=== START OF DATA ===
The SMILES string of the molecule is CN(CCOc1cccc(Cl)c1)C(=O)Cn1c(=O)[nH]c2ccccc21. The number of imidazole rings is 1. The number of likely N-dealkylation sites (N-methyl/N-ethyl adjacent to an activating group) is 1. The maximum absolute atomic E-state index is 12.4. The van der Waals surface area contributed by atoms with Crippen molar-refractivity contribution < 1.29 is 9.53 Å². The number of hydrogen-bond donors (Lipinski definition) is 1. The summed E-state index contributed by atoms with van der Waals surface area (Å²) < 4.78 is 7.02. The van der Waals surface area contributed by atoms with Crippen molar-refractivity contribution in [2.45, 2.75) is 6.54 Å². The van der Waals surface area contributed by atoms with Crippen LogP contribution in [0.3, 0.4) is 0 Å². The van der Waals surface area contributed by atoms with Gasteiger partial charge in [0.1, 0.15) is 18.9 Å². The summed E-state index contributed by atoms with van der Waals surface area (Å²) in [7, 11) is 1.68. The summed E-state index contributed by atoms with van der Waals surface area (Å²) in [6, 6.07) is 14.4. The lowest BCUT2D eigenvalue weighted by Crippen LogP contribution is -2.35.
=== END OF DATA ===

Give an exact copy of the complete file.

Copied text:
The SMILES string of the molecule is CN(CCOc1cccc(Cl)c1)C(=O)Cn1c(=O)[nH]c2ccccc21. The number of imidazole rings is 1. The number of likely N-dealkylation sites (N-methyl/N-ethyl adjacent to an activating group) is 1. The maximum absolute atomic E-state index is 12.4. The van der Waals surface area contributed by atoms with Crippen molar-refractivity contribution < 1.29 is 9.53 Å². The number of hydrogen-bond donors (Lipinski definition) is 1. The summed E-state index contributed by atoms with van der Waals surface area (Å²) < 4.78 is 7.02. The van der Waals surface area contributed by atoms with Crippen molar-refractivity contribution in [2.45, 2.75) is 6.54 Å². The van der Waals surface area contributed by atoms with Crippen LogP contribution in [0.3, 0.4) is 0 Å². The van der Waals surface area contributed by atoms with Gasteiger partial charge in [0.1, 0.15) is 18.9 Å². The summed E-state index contributed by atoms with van der Waals surface area (Å²) in [7, 11) is 1.68. The summed E-state index contributed by atoms with van der Waals surface area (Å²) in [6, 6.07) is 14.4. The lowest BCUT2D eigenvalue weighted by Crippen LogP contribution is -2.35.